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[CQ-Contest] re:Clicks-REAL numbers.

Subject: [CQ-Contest] re:Clicks-REAL numbers.
From: W8JI@contesting.com (Tom Rauch)
Date: Sun Mar 11 09:49:35 2001
Hi All,

 > Radio        dB down at +/- 1kHz
 > Omni VI+           -50
 > 1000MP            -46
 > IC765                -44
 > Test                   -51
 > The Test was done with an HP8640B signal generator keyed on and off at
 > 40 WPM with a rise and fall time of 5 mS.

I certainly believe George when he says this is what his HP141T (
i'm not sure what plug-in he has) measured, but I don't believe the
data is actually good because:

1.) The radios I have measured have widely varying click levels at 1
kHz spacing.

2.) The radios I have measured are generally asymmetrical in click-
distribution above and below the operating frequency.

3.) The test signal results.
        a.) bandwidth required for rise and fall time of a pulse is given
by close approximation as BW=.35 over time in seconds. So the 5
mS test signal should require (since it is DSB modulation) 140 Hz
n bandwidth (+70 -70 Hz).

        b.) page 12.2 of the 1995 ARRL Handbook has a graph based
on FCC system bandwidths needed for various CW baud rates. A
rise and fall of  5mS requires about 140 Hz of system bandwidth
according to CCIR and FCC data.

4.) The test generator is just as wide as a Ten-Tec radio with much
faster rise and fall times.

5.) The Ten Tec is barely better than some clicky radios, and when
W8LRL switched yesterday from a 1000MP to a Ten Tec Omni his
clicks totally vanished. (This is a sample of one radio, I know...)

5.) I got out a HP141T and used a 8553B RF section (which seems
to best fit the job) and my IC-751A's measured -50 dB at + - 1kHz.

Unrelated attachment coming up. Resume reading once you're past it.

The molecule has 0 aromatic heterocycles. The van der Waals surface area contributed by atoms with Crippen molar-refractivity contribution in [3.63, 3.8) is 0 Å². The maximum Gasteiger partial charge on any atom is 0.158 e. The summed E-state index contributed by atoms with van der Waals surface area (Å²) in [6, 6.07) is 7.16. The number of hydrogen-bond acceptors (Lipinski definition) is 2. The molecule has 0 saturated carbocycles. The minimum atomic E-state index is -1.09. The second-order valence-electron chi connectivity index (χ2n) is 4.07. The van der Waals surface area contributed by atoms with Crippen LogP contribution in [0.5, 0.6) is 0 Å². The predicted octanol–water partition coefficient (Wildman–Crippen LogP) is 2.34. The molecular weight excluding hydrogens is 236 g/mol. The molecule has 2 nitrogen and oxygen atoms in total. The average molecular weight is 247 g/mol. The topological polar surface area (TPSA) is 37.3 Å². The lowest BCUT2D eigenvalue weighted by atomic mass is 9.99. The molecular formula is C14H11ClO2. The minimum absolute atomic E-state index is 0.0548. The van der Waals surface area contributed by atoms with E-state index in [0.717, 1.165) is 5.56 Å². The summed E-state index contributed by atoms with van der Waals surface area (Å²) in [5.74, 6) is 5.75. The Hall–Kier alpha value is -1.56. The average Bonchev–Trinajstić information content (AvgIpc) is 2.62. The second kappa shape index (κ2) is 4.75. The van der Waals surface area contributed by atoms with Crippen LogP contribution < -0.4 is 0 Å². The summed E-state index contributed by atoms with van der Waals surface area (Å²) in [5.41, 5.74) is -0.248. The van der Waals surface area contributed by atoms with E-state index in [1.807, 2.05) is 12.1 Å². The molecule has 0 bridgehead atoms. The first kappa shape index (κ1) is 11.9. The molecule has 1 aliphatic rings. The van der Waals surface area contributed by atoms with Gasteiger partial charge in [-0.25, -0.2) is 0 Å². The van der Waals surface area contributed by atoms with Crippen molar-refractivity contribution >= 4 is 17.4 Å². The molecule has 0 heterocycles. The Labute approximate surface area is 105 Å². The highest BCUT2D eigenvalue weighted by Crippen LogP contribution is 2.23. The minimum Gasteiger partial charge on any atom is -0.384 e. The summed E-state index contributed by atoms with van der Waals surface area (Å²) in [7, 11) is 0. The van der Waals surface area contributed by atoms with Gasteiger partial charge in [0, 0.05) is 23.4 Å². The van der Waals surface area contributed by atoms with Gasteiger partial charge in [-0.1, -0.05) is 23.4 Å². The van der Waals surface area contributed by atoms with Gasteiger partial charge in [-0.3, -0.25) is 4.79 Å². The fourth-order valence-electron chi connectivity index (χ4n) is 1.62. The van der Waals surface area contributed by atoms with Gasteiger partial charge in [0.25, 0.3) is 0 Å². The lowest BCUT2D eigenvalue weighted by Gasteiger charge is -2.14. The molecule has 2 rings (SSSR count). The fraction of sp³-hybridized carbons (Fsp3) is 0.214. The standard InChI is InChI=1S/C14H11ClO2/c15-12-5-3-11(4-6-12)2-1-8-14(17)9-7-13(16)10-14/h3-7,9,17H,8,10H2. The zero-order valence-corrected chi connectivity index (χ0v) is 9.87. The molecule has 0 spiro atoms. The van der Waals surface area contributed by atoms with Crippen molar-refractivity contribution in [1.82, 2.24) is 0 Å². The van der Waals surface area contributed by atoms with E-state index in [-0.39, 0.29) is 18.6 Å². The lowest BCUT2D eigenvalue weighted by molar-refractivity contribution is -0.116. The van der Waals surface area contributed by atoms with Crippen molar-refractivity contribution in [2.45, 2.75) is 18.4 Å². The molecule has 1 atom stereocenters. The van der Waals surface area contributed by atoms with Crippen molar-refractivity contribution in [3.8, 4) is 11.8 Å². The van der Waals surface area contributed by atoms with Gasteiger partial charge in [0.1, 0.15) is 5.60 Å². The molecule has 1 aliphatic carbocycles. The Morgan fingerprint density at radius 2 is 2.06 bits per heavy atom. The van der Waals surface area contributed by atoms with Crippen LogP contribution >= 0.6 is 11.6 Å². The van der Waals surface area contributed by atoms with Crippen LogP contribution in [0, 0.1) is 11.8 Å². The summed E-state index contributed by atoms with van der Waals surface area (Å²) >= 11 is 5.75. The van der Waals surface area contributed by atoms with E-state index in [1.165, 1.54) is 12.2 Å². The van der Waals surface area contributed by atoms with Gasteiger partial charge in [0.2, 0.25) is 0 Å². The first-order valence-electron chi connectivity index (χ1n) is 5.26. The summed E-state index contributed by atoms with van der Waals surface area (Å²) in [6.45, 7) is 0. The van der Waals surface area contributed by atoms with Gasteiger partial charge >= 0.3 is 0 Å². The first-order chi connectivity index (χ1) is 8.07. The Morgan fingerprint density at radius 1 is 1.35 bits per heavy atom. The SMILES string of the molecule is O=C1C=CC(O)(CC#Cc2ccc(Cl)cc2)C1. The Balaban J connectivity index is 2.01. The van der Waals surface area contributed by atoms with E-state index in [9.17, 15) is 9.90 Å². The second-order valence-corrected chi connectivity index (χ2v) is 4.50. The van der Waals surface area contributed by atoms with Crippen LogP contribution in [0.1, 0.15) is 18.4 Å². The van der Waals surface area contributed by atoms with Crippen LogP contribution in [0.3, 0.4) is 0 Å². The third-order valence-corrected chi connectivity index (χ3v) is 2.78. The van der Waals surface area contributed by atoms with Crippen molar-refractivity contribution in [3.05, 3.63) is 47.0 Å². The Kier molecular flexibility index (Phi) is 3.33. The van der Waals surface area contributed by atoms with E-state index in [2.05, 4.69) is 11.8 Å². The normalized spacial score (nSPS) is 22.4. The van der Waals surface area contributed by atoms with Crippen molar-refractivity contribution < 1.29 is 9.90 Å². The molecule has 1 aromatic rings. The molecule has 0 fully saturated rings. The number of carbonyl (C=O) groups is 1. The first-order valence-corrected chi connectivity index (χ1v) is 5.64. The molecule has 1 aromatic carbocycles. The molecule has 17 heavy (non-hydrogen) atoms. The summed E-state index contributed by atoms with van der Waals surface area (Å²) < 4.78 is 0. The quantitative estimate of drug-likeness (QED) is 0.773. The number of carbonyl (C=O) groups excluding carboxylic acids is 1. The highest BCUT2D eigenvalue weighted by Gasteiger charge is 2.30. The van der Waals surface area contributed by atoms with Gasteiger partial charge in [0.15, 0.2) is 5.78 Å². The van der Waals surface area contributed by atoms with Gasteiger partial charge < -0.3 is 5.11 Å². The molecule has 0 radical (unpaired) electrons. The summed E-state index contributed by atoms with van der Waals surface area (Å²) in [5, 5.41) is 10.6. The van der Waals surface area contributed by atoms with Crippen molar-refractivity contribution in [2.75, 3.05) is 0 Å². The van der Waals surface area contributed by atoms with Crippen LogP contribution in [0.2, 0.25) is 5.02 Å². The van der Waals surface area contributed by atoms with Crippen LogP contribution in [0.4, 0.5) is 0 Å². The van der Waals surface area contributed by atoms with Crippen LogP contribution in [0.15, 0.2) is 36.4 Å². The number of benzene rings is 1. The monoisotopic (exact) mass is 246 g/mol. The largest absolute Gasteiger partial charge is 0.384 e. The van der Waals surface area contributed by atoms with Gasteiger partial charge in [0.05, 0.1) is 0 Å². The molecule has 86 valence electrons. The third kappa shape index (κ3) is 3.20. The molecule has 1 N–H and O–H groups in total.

So did my HP signal generator, when modulated with a 5 mS rise
and fall! So did a Ten Tec Corsair II, and my FT1000D !  Everything
is about 2 kHz BW at about 50 dB down on my HP-141T and
8553B plug in.

Even a pure unmodulated carrier, absolutely stable, showed well
over 1 kHz of bandwidth at -50 dB when I used the 100Hz
bandwidth setting of my 141T analyzer and the best plug-in I
had...a 8553B!!!!

6.) When I measured the same equipment on a Sierra Selective
level meter, there was a big difference in occupied bandwidth! A 5
mS rise and fall on my signal generator went from about 2 kHz BW
down to about 300 Hz BW at -50dB when I switched measurement

7.) When I listened on a receiver, it agreed with the Sierra  level
meter and disagreed with my HP-141T / 8553B.

Respectfully, I think the 141T and whatever plug-in we might have
can not be used to measure what we are trying to measure. We
are better off to use our receivers than something like a 141T.

I certainly trust George's integrity, but I don't trust his HP-141T at
all in this application. It is a poor instrument for the job.

73, Tom W8JI

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